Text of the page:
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Make Your Voice Heard California Statewide November 2, 2004 General Election
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  propositions
 
Ballot Measure Summary
   
 
Proposition 1A
   
 
Proposition 59
   
 
Proposition 60
   
 
Proposition 60A
   
 
Proposition 61
   
 
Proposition 62
   
 
Proposition 63
   
 
Proposition 64
   
 
Proposition 65
   
 
Proposition 66
   
 
Proposition 67
   
 
Proposition 68
   
 
Proposition 69
   
 
Proposition 70
   
 
Proposition 71
   
 
Proposition 72
   
 
Bond Overview
   
  Title and Summary | Arguments and Rebuttals | Text of Proposed Laws

ANALYSIS BY THE LEGISLATIVE ANALYST

Proposition 59

Public Records, Open Meetings.
Legislative Constitutional Amendment.

BACKGROUND

The State Constitution generally does not address the public's access to government information. California, however, has a number of state statutes that provide for the public's access to government information, including documents and meetings.

Access to Government Documents. There are two basic laws that provide for the public's access to government documents:

  • The California Public Records Act establishes the right of every person to inspect and obtain copies of state and local government documents. The act requires state and local agencies to establish written guidelines for public access to documents and to post these guidelines at their offices.
  • The Legislative Open Records Act provides that the public may inspect legislative records. The act also requires legislative committees to maintain documents related to the history of legislation.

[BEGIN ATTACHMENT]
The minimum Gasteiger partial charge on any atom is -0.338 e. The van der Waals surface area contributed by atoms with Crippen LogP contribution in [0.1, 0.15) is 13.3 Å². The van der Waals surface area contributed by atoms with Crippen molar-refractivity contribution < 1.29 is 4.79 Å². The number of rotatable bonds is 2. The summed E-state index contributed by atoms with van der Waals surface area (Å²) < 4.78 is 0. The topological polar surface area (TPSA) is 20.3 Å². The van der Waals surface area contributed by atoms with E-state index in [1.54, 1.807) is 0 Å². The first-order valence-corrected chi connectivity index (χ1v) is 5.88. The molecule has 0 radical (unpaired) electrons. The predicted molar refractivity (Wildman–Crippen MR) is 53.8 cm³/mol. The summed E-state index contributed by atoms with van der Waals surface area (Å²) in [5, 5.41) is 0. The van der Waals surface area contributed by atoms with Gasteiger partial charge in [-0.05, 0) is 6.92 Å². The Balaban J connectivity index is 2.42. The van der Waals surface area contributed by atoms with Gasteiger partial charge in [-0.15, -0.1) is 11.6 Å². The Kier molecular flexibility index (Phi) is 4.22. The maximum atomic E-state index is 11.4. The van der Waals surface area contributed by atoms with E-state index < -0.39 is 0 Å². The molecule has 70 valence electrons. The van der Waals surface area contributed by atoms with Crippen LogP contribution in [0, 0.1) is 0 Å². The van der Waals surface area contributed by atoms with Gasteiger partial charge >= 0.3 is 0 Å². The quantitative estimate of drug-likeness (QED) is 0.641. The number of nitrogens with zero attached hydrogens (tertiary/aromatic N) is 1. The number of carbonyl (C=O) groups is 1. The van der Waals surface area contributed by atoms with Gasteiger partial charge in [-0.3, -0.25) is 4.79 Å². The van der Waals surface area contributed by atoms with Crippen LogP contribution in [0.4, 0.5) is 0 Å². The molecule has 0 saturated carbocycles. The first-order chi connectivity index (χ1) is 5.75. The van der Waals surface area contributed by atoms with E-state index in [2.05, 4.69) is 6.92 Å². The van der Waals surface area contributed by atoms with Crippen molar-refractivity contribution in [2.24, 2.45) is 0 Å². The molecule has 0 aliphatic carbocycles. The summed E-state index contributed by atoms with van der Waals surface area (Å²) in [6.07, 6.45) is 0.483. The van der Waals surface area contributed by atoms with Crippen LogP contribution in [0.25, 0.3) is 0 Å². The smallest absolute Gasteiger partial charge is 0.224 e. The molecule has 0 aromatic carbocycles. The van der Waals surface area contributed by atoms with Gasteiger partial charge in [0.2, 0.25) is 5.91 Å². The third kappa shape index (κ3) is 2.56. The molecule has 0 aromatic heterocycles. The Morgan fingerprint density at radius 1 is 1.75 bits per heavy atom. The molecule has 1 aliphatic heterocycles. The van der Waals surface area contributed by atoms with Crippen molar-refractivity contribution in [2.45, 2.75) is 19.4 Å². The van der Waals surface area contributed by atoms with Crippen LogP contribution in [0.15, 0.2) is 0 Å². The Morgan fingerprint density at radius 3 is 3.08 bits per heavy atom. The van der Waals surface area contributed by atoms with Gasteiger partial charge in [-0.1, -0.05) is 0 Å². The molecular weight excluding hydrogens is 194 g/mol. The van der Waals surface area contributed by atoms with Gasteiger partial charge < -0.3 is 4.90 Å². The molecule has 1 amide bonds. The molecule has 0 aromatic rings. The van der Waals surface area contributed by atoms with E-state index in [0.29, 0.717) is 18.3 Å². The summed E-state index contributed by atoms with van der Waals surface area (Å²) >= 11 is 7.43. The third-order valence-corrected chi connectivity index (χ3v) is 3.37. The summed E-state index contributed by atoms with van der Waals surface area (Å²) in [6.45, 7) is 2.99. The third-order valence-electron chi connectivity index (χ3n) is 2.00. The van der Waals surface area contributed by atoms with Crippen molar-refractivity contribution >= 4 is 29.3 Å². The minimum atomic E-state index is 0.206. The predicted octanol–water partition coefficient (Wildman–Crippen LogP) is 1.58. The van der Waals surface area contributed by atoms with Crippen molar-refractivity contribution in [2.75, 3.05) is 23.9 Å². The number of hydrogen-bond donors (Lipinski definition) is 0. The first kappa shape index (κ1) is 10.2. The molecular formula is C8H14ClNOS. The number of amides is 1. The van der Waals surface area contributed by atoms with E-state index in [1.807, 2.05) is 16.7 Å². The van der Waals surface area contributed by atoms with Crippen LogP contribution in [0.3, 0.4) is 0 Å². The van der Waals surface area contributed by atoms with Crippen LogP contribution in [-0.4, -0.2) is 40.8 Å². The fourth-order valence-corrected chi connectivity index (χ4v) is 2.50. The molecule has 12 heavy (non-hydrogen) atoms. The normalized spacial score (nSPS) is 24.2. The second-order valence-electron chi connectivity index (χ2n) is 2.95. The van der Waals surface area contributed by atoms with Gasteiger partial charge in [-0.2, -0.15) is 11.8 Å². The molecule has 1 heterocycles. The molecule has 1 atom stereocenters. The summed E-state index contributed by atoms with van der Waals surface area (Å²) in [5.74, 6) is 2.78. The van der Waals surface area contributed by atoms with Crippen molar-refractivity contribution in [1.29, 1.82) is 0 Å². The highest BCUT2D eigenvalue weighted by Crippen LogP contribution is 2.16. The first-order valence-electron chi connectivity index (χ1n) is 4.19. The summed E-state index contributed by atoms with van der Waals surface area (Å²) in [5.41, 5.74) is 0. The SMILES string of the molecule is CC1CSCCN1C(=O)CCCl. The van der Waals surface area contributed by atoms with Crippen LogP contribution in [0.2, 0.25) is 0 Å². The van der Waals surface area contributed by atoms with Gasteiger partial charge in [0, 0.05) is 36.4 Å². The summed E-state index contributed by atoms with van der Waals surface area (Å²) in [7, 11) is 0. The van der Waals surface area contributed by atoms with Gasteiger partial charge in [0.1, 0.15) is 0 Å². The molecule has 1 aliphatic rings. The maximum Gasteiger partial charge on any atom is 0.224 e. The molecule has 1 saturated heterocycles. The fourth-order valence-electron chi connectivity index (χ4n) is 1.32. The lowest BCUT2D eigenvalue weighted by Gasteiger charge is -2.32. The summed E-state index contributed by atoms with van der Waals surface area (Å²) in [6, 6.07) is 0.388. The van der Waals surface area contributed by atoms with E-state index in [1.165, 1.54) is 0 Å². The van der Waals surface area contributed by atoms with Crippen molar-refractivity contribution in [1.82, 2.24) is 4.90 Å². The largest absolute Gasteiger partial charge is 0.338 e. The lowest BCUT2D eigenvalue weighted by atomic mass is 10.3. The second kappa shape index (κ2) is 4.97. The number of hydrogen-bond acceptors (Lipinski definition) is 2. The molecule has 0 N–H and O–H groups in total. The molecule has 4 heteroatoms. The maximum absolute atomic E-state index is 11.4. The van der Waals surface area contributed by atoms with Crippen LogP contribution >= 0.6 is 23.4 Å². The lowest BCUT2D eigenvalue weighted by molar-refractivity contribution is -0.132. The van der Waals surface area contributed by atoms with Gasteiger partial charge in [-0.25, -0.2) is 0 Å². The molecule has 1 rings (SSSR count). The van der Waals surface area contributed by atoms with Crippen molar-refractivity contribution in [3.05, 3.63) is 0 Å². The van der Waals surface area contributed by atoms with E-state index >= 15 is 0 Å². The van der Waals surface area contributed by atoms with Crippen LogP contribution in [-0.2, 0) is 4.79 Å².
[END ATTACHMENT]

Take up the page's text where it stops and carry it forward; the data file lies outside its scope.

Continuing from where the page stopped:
Access to Government Meetings. There are several laws that provide for the public's access to government meetings:
  • The Ralph M. Brown Act governs meetings of legislative bodies of local agencies. The act requires local legislative bodies to provide public notice of agenda items and to hold meetings in an open forum.
  • The Bagley-Keene Open Meeting Act requires that meetings of state bodies be conducted openly and that documents related to a subject of discussion at a public meeting be made available for inspection.
  • The Grunsky-Burton Open Meeting Act requires that meetings of the Legislature be open to the public and that all persons be allowed to attend the meetings.
Some Information Exempt From Disclosure. While these laws provide for public access to a significant amount of information, they also allow some information to be kept private. Many of the exclusions are provided in the interest of protecting the privacy of members of the public. For instance, medical testing records are exempt from disclosure. Other exemptions are provided for legal and confidential matters. For instance, governments are allowed to hold closed meetings when considering personnel matters or conferring with legal counsel.

PROPOSAL

This measure adds to the State Constitution the requirement that meetings of public bodies and writings of public officials and agencies be open to public scrutiny. The measure also requires that statutes or other types of governmental decisions, including those already in effect, be broadly interpreted to further the people's right to access government information. The measure, however, still exempts some information from disclosure, such as law enforcement records. Under the measure, future governmental actions that limit the right of access would have to demonstrate the need for that restriction.

The measure does not directly require any specific information to be made available to the public. It does, however, create a constitutional right for the public to access government information. As a result, a government entity would have to demonstrate to a somewhat greater extent than under current law why information requested by the public should be kept private. Over time, this change could result in additional government documents being available to the public.

FISCAL EFFECT

Government entities incur some costs in complying with the public's request for documents. Entities can charge individuals requesting this information a fee for the cost of photocopying documents. These fees, however, do not cover all costs, such as staff time to retrieve the documents. By potentially increasing the amount of government information required to be made public, the measure could result in some minor annual costs to state and local governments.

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